France's most idyllic piece is 17,000 km away from Paris
The air is sweet with sandalwood, vanilla, cinnamon, and exotic flowers. Bright-coloured
soaps and tiny eccentric bottles full of perfumes and aromatic liquids are carefully
arranged on the street-stall. There is an extraordinary couple standing behind it: a dark,
stubby man in his 60s and a younger one who could have been his son if only he wasn't
tall, blond and elegantly looking.
IT’S THE SUNDAY MARKET in Noumea, the capital of New Caledonia. The overseas territory of France placed in a charming corner of the Pacific Ocean is famous for its jewels and all kinds of products decorated with pearls and mother-of-pearl. Hidden in the shadow of the tents, women wearing artistic hats are stringing up beads and pearls in necklaces and bracelets, and colouring scarves and dresses made of silk. They are friendly, cheerful and smiling, and they wouldn’t bother you unless you are the one to start a conversation. You choose to buy something from them – that’s OK, you decide not to stop – you are the one to lose. Prices are amazing. After all, everything they offer is hand-made and not a large-scale production made in China. And New Caledonia ranks among the most expensive tourist destinations in the world.
MY TOUR ENDED back at the stall of the two perfume sellers. Before I even opened my mouth to ask them for a body treatment pack, the older man surprised me with a question: “Do you speak Russian?” I explained I came from Bulgaria and then I heard the most unusual question I have ever been asked abroad: “Do you bring canned sprats?”.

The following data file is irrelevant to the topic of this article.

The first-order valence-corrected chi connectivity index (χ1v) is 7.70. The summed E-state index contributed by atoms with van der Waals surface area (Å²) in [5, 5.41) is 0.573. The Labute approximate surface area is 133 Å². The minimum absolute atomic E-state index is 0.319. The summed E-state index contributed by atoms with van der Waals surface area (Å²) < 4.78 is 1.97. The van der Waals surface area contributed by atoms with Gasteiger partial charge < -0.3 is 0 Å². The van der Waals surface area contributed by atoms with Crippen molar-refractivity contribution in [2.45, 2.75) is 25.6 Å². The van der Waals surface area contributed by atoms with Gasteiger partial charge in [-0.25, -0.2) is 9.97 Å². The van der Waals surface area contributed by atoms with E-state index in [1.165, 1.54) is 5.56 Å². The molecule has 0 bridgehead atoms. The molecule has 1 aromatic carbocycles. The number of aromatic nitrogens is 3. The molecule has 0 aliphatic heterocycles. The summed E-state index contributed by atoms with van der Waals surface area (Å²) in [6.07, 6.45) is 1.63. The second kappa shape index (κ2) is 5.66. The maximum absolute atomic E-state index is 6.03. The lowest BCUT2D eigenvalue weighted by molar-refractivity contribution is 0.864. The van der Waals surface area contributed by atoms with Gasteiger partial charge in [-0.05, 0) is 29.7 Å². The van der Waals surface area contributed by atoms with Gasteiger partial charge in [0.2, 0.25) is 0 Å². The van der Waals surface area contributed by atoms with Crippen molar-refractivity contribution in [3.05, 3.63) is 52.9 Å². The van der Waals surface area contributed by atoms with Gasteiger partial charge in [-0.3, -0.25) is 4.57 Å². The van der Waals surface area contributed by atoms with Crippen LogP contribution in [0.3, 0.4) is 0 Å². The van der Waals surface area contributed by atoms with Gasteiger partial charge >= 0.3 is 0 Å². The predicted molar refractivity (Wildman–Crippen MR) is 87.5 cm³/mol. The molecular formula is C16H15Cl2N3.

Tigran turned out an Armenian who once spent a summer in Sunny Beach resort and remembered two things: the pretty women and the canned sprats. Then he found happiness in Paris. Today he lives in New Caledonia with his daughter who married “a local good-looker” – Tigran laughed pointing at the younger guy. The old man is not planning on going back to Paris: “Paris is dead, with all these emigrants, uncertainty, and dirt… Here you can find all that is French as it was before”.
IT IS A BEAUTIFUL JANUARY DAY in Noumea (it’s mid-summer in the southern hemisphere) and temperature is heading towards 40 degrees Celsius. Yacht ports, private clubs, and luxurious residential buildings take turns along the seaside just like they do along the French Riviera. They all seem oddly deserted. The shutters are closed, the verandas are empty. It’s Sunday. Everybody is having a rest. The locals have set sail to the Isle of Pines or have gone fishing in the open sea. The rest, along with the flocks of Japanese newly-married couples who came here on a honeymoon, are either lying on the beaches or strolling along the main tourist street which is close to the Lemon Bay (Baie des Citron).
RESTAURANTS ARE OPEN on Sunday there, and they offer everything – from pizza to snails. Citroens and Renaults are crossing the street, and the French banner is waving at every corner. The French cuisine is dominating, too – although with a definitely Pacific design: lobster covered with apple and papaya, cannelloni with crab, foie gras and parrotfish, fruits of the sea with asparagus, and French wine, of course. In the evening the parks get full of elderly gentlemen wearing straw hats, playing petanque or strolling slowly around the monument of Charles de Gaulle.